Sugar Blues

Diabetes affects much more than your diet. And what you don't know about the disease could kill you.

produce sufficient amounts of insulin (a hormone that regulates the amount of sugar in the blood), or when the body doesn’t use the insulin the pancreas produces, resulting in a raised blood sugar level. The effect diabetes can have on the body can be disastrous. They range from damaged nerves and blood vessels; retinopathy (a disease of the retina that can cause blindness); kidney failure; a hardening of the arteries, which can lead to stroke; and poor circulation in the legs and feet, which can lead to ulcers, infections, and eventual amputation. Diabetes can also lead to coma and death.

The good news is, with diet and exercise, Type II diabetes is manageable, and people with the disease can live long, healthy lives. The bad news is that African Americans and Hispanics suffer disproportionately from this disease, and the numbers

are growing. There are presently 2.8 million African Americans living with diabetes-13% of the population. Diabetes among blacks has quadrupled over the last 30 years.

Of those with Type II diabetes, 90% are obese, a condition where there is too much fat in the body. Body fat is measured via Body Mass Index (BMI cutpoints), a number calculated from your height and weight. Cutpoints at 30 and up indicate obesity, which is more than just being overweight. Obesity is a growing problem in the black community. “Certainly there is a genetic component to diabetes though we’re not exactly sure which genes are responsible,” says Dr. David P. Pryor, founder and president of BlackWomensHealth.com, and the associate medical director of WellPoint Health Networks in California. “It is clear, however, that anyone who has a blood relative with diabetes is at risk for developing the disease.”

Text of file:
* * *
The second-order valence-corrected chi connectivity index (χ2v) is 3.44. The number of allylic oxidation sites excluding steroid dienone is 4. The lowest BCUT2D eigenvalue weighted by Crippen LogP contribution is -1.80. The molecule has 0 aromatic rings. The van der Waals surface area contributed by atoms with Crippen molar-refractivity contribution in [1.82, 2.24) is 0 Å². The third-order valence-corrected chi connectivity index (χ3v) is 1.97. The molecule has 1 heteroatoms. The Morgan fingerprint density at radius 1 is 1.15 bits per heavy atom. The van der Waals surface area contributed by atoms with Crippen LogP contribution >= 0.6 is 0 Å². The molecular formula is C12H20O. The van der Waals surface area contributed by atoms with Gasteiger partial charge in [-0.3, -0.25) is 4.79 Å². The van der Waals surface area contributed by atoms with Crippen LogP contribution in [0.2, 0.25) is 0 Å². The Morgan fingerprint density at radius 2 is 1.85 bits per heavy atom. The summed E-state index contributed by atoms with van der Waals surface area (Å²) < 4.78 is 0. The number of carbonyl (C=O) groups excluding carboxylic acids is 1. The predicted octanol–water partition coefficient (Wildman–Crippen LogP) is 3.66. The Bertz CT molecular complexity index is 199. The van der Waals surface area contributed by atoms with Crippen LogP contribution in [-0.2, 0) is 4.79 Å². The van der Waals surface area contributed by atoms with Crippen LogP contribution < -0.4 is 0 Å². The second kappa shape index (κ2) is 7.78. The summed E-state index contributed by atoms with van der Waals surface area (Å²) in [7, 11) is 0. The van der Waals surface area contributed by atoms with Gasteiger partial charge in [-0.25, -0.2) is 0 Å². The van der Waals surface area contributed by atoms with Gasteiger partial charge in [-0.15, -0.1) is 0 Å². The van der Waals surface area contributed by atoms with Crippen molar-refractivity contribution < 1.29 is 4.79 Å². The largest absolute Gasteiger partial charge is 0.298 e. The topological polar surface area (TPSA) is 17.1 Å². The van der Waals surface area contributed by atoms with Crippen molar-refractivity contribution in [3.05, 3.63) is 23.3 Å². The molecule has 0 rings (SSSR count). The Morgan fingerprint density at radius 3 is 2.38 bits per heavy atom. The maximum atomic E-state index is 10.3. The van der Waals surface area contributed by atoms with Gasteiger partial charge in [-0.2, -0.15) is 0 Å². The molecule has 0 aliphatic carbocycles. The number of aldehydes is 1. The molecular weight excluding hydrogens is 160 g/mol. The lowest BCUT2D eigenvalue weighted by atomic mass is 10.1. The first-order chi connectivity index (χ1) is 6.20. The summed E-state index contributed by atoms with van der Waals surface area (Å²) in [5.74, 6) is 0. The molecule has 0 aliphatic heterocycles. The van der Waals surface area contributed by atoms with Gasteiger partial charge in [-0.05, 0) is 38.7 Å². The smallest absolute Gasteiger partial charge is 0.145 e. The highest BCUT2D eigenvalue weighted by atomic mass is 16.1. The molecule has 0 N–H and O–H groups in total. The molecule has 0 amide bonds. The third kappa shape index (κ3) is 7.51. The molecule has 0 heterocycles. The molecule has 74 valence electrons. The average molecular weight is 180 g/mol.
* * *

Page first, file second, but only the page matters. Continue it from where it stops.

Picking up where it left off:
Kevin Pemberton only learned that his father had diabetes after he was diagnosed. It was not something they discussed. “One of the big things I encourage young, black people to do is know your family history and talk about it,” he says. Because of his illness, he has encouraged his twin brother and two younger brothers to get tested. His mother has since changed her cooking and eating habits as well.

Pemberton, who says he had a tremendous sweet tooth, is no longer eating the sausage, eggs, bread, two doughnuts, and coffee he used to eat for breakfast. “Everyday I was really piling on food and there were no vegetables,” he says.

There are social and economic factors that contribute to diabetes and other African American health concerns. “We don’t have many tennis courts and parks [in our communities]. And many of our grocery stores don’t carry fresh fruit. Instead we have all these fast food restaurants,” says Dr. Lenore T. Coleman, a clinical pharmacist who is a certified diabetes educator in Virginia. She is also the creator of www .blackand brownsugar.com and co-author of Healing Our Village: A Self-Care Guide to Diabetes Control ($15.95; Healing Our Village Publications). Coleman adds that with so many black women single-parenting and providing elder care as well, carving out time for health issues can

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